Q: I built a 350 engine using parts from Summit Racing. At about 3,000 miles the engine would make a clacking noise at startup, but only when the engine hadn’t been run in a while. When the oil pressure came up (60-70 pounds), the noise stopped in a second or two.

At about 3,500-3,800 miles, I started hearing a knocking noise when the engine was warmed up. It seemed to come from the right side of the engine, so I adjusted the lifters on that side, but the noise was still there. While I had the valve cover off, I stethoscoped the rocker studs while the engine was running. The knock was audible through each one.

I couldn’t hear the noise through the stethoscope through any other part (fuel pump, water pump, intake manifold, etc.), which led me to think it was a bad connecting rod. With the engine running, I pulled the #2 cylinder ignition wire and the knock stopped (I could still hear it through the stethoscope). I removed the rod cap on the #2 cylinder. The bearing looked okay, but I haven’t Plastigaged it yet. There was about a teaspoon of sludge in the oil pan directly under the oil pan pickup. What should I do to fix the problem?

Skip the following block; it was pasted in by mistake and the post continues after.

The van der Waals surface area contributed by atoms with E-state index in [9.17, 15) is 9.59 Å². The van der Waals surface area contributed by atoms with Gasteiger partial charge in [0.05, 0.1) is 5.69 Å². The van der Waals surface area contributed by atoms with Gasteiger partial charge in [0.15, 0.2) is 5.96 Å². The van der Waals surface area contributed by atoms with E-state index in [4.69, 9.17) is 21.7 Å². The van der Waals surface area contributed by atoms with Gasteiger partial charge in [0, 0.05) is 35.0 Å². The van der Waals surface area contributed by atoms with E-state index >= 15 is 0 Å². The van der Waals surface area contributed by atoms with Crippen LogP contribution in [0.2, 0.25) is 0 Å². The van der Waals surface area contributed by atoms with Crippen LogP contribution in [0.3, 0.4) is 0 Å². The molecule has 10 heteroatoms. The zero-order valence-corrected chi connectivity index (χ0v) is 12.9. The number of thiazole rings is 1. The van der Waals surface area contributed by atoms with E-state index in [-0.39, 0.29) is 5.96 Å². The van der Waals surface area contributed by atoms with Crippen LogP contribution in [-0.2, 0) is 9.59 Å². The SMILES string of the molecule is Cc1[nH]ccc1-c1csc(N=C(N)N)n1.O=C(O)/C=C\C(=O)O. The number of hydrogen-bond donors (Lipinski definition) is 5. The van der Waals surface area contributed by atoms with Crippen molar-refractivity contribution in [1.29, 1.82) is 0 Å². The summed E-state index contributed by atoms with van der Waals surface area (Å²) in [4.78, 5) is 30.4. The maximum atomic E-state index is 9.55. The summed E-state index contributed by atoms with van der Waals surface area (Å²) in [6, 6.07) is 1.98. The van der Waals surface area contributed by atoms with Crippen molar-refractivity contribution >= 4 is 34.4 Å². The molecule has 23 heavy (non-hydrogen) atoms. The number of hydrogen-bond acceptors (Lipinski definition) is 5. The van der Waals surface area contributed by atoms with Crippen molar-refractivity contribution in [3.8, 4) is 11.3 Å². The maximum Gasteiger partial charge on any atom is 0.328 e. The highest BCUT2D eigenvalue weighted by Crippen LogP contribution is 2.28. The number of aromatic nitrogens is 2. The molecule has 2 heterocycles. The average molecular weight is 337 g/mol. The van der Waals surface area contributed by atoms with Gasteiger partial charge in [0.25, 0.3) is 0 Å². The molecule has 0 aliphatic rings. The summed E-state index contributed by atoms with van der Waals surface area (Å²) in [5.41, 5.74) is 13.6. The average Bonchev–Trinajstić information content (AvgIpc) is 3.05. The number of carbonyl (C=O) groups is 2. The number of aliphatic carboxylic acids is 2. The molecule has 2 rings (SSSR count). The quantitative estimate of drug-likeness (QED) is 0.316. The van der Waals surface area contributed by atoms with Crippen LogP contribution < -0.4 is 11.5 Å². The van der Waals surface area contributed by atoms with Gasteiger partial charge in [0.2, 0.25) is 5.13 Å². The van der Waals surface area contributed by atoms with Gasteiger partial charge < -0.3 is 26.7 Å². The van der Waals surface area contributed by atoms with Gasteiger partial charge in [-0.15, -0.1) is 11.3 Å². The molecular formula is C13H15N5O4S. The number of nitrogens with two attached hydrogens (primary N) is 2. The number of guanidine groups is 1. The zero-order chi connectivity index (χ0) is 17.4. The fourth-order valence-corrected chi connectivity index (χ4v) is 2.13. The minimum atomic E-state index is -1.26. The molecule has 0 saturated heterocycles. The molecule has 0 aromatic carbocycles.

A: We’d encourage you to check out our original post on engine noises, but you were smart to check the connecting rod. Both the rod and the crank journal it rides on need immediate attention. Have the crank journal measured with a micrometer to see if it is within factory tolerances, and then have the connecting rod’s big end checked to make sure it is round and within spec. If you installed new rod bolts when you rebuilt the engine, you may have to have the rod resized.

This is another in a series of weekly Q&A Mailbag sessions with Summit Racing‘s tech department, in which there are hundreds more. Click here to see them all.

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Author: David Fuller

David Fuller is OnAllCylinders' managing editor. During his 20-year career in the auto industry, he has covered a variety of races, shows, and industry events and has authored articles for multiple magazines. He has also partnered with mainstream and trade publications on a wide range of editorial projects. In 2012, he helped establish OnAllCylinders, where he enjoys covering all facets of hot rodding and racing.